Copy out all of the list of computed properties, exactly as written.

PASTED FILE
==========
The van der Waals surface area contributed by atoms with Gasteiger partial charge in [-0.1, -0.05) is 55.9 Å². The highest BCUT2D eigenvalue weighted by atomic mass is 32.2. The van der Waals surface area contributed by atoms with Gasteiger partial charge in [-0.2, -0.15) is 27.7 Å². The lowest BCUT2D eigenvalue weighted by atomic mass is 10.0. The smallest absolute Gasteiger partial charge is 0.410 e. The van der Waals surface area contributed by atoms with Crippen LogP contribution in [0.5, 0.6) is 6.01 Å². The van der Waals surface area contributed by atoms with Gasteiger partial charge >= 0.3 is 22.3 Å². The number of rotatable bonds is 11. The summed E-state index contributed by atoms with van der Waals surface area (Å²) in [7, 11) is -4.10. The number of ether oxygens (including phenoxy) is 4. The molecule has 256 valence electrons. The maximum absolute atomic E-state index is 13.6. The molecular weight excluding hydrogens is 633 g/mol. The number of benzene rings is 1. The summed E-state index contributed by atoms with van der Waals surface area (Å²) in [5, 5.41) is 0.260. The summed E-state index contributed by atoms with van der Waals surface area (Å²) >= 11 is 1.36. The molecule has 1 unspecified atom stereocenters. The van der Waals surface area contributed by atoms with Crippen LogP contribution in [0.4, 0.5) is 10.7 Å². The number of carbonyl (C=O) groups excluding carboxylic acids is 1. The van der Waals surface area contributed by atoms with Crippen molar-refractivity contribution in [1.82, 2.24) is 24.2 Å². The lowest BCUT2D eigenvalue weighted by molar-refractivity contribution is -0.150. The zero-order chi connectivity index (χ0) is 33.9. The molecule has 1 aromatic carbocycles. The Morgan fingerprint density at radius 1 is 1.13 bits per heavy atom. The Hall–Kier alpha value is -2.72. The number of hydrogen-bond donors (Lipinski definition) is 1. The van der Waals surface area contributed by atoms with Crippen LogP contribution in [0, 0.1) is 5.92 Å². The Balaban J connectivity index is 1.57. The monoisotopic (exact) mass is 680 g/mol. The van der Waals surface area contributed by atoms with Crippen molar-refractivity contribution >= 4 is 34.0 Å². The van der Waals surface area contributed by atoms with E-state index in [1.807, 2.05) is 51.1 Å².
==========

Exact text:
The van der Waals surface area contributed by atoms with Gasteiger partial charge in [-0.1, -0.05) is 55.9 Å². The highest BCUT2D eigenvalue weighted by atomic mass is 32.2. The van der Waals surface area contributed by atoms with Gasteiger partial charge in [-0.2, -0.15) is 27.7 Å². The lowest BCUT2D eigenvalue weighted by atomic mass is 10.0. The smallest absolute Gasteiger partial charge is 0.410 e. The van der Waals surface area contributed by atoms with Crippen LogP contribution in [0.5, 0.6) is 6.01 Å². The van der Waals surface area contributed by atoms with Gasteiger partial charge >= 0.3 is 22.3 Å². The number of rotatable bonds is 11. The summed E-state index contributed by atoms with van der Waals surface area (Å²) in [7, 11) is -4.10. The number of ether oxygens (including phenoxy) is 4. The molecule has 256 valence electrons. The maximum absolute atomic E-state index is 13.6. The molecular weight excluding hydrogens is 633 g/mol. The number of benzene rings is 1. The summed E-state index contributed by atoms with van der Waals surface area (Å²) in [5, 5.41) is 0.260. The summed E-state index contributed by atoms with van der Waals surface area (Å²) >= 11 is 1.36. The molecule has 1 unspecified atom stereocenters. The van der Waals surface area contributed by atoms with Crippen LogP contribution in [0.4, 0.5) is 10.7 Å². The number of carbonyl (C=O) groups excluding carboxylic acids is 1. The van der Waals surface area contributed by atoms with Crippen molar-refractivity contribution in [1.82, 2.24) is 24.2 Å². The lowest BCUT2D eigenvalue weighted by molar-refractivity contribution is -0.150. The zero-order chi connectivity index (χ0) is 33.9. The molecule has 1 aromatic carbocycles. The Morgan fingerprint density at radius 1 is 1.13 bits per heavy atom. The Hall–Kier alpha value is -2.72. The number of hydrogen-bond donors (Lipinski definition) is 1. The van der Waals surface area contributed by atoms with Crippen LogP contribution in [0, 0.1) is 5.92 Å². The Balaban J connectivity index is 1.57. The monoisotopic (exact) mass is 680 g/mol. The van der Waals surface area contributed by atoms with Crippen molar-refractivity contribution >= 4 is 34.0 Å². The van der Waals surface area contributed by atoms with E-state index in [1.807, 2.05) is 51.1 Å².